Although upon introduction it may seem difficult to find common ground between contrasting cultures, the undeniable force of pop culture subtly connects communities of all ages and interests. Join E&M editor Isla in finding out why.

In Italian, the word for foreigner is straniero. Straniero can be more accurately translated as alien: somebody strange, somebody from another land. In rural areas especially, which make up the vast majority of the country, Italians have very little experience with these stranieri.

Moving to one of these Italian villages at age 10, the locals had never met a British person. Most had never left the country. The year before, we had visited this town on holiday, and like every other northern European holidaymaker, we saw a quaint village, picturesque with an idyllic life completely made up of consuming Italian delicacies and being surrounded by vineyards. Once deciding we’d like to indulge in this lifestyle for years rather than days, we figured it would be a short transition period followed by a permanent lust for life.

Upon arrival, the locals kept us at an arm’s length. In class, I sat with the Albanian boy and the Senegalese girl, both who had grown up in Italy but were not true Italians in the eyes of our classmates. The others didn’t want to partner with us for projects, and laughed at our grammar mistakes.

One day, the Senegalese girl who I sat with told me how much she loved Harry Styles. She asked me if, being British, I knew him personally. Her dream was to ride around London on a double decker bus! After decorating her school diary with ‘Mrs Styles’, she caught the attention of some of our Italian classmates. They also loved One Direction, and once again were asking about my (supposed) personal connection to them.

After finding out about all these 10 year old Italian girls’ love for my nation, we started running some disorganised, mixed up Italian and English lessons after school. We all got to learn the language we dreamed of understanding: for them, it was an escape from their isolated Italian life, for me it was a gateway into it.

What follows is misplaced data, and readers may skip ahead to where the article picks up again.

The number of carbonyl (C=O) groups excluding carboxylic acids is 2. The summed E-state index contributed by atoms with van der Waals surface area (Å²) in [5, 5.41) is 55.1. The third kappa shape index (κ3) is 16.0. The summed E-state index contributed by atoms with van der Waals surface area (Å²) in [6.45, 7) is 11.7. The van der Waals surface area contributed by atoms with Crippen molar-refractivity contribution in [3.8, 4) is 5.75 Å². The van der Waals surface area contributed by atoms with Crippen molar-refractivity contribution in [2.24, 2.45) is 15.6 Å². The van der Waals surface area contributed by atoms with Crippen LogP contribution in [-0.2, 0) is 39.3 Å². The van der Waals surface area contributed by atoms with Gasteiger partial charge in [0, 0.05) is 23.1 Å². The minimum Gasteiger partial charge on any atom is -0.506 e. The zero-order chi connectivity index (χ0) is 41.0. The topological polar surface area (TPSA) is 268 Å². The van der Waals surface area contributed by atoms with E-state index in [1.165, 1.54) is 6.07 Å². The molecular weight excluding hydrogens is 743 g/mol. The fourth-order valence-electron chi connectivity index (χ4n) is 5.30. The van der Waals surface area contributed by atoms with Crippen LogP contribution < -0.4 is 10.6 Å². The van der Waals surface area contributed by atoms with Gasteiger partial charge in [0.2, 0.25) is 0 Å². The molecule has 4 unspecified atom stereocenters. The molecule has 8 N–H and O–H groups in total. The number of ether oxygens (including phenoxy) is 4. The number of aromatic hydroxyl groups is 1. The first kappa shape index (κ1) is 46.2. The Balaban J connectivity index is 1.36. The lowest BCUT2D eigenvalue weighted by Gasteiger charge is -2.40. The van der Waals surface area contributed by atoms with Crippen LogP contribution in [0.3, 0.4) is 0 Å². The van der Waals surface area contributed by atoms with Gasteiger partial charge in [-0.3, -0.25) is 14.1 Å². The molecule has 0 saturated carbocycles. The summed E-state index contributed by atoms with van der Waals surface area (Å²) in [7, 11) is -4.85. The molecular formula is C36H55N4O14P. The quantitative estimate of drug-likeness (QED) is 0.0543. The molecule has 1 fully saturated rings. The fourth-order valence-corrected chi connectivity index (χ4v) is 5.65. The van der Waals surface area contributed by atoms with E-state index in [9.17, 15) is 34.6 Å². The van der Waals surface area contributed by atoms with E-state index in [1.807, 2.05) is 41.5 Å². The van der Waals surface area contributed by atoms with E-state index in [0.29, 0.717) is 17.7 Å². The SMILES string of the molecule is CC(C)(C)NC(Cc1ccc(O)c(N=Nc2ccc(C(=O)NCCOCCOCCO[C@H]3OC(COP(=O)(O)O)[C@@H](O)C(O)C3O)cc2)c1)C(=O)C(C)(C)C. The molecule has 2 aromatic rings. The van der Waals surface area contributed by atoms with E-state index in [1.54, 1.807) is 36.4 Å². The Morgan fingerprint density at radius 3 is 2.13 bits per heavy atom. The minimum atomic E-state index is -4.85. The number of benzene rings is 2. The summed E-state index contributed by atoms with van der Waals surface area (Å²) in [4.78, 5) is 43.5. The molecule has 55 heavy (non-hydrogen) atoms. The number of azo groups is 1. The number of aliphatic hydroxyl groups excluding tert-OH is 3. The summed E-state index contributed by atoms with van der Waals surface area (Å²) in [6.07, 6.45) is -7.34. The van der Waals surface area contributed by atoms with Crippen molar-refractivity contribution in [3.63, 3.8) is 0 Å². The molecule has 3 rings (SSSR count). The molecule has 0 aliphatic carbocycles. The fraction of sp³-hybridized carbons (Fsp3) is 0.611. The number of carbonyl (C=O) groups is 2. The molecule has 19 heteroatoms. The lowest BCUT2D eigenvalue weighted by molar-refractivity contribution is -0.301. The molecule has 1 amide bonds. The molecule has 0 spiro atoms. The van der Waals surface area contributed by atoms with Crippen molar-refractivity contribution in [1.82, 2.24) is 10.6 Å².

By Christmas, I spoke the language well enough to have normal friendships with the other girls in my class. Me and the other stranieri were slowly welcomed into their community. Whilst they once regarded my iPad’s dictionary as something that would stand in the way of us having anything in common, we now used the search bar to have secret conversations that the teacher wouldn’t notice, as they also just believed I needed help understanding what was going on in this foreign land.

All it took was a 2010 pop band, made up of 16 year old boys, to bring us together. For my classmates, somebody British was as alien as somebody straight from Mars. They weren’t aware of the European concept of free movement, no borders and a constant flow of stranieri found in cities across the continent: something well set in many European minds at this point in time. These political ideas didn’t reach rural towns. So my international childhood was not one like the children of diplomats I’m now friends with, who went to schools welcoming foreigners from every corner of the globe.

Despite this, in Italy I found that the European identity was still present in a subconscious, but ever more authentic form, known as One Direction.

Picture by @pixelheart on Pixabay

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    Isla is originally from northern England, but grew up in Italy and has now been living in the Netherlands for 4 years. She loves getting to know the small things about people and exchanging stories. She is currently studying Politics, Psychology, Law & Economics at the University of Amsterdam, but spends more of her time enjoying all kinds of art and culture.

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